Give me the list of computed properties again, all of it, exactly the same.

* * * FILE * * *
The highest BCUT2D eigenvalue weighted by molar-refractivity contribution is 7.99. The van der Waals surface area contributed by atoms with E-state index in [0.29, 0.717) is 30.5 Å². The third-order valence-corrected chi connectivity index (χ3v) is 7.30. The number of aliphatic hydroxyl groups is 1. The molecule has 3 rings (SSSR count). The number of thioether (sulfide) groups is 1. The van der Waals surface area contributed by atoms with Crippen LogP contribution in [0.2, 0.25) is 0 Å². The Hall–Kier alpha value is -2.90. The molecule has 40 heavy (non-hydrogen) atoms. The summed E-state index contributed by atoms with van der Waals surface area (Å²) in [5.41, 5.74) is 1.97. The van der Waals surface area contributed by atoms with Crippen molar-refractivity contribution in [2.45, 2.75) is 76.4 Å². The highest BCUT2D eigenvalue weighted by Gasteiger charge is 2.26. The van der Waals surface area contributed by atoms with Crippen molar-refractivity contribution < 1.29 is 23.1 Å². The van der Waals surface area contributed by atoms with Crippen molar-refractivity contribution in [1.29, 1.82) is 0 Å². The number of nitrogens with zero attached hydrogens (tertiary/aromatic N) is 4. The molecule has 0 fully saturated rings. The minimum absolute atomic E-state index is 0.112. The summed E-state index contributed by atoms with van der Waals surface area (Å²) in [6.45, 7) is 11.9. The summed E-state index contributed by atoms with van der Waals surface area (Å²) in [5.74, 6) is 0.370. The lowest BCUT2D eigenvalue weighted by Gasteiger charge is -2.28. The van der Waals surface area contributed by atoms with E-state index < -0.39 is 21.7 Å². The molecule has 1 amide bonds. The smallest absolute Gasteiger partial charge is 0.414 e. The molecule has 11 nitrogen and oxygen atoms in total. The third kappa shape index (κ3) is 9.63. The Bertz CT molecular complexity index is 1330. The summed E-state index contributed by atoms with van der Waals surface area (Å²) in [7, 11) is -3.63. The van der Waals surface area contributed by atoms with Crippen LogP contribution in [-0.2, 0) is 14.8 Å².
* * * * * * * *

The highest BCUT2D eigenvalue weighted by molar-refractivity contribution is 7.99. The van der Waals surface area contributed by atoms with E-state index in [0.29, 0.717) is 30.5 Å². The third-order valence-corrected chi connectivity index (χ3v) is 7.30. The number of aliphatic hydroxyl groups is 1. The molecule has 3 rings (SSSR count). The number of thioether (sulfide) groups is 1. The van der Waals surface area contributed by atoms with Crippen LogP contribution in [0.2, 0.25) is 0 Å². The Hall–Kier alpha value is -2.90. The molecule has 40 heavy (non-hydrogen) atoms. The summed E-state index contributed by atoms with van der Waals surface area (Å²) in [5.41, 5.74) is 1.97. The van der Waals surface area contributed by atoms with Crippen molar-refractivity contribution in [2.45, 2.75) is 76.4 Å². The highest BCUT2D eigenvalue weighted by Gasteiger charge is 2.26. The van der Waals surface area contributed by atoms with Crippen molar-refractivity contribution < 1.29 is 23.1 Å². The van der Waals surface area contributed by atoms with Crippen molar-refractivity contribution in [1.29, 1.82) is 0 Å². The number of nitrogens with zero attached hydrogens (tertiary/aromatic N) is 4. The molecule has 0 fully saturated rings. The minimum absolute atomic E-state index is 0.112. The summed E-state index contributed by atoms with van der Waals surface area (Å²) in [6.45, 7) is 11.9. The summed E-state index contributed by atoms with van der Waals surface area (Å²) in [5.74, 6) is 0.370. The lowest BCUT2D eigenvalue weighted by Gasteiger charge is -2.28. The van der Waals surface area contributed by atoms with E-state index < -0.39 is 21.7 Å². The molecule has 1 amide bonds. The smallest absolute Gasteiger partial charge is 0.414 e. The molecule has 11 nitrogen and oxygen atoms in total. The third kappa shape index (κ3) is 9.63. The Bertz CT molecular complexity index is 1330. The summed E-state index contributed by atoms with van der Waals surface area (Å²) in [7, 11) is -3.63. The van der Waals surface area contributed by atoms with Crippen LogP contribution in [-0.2, 0) is 14.8 Å².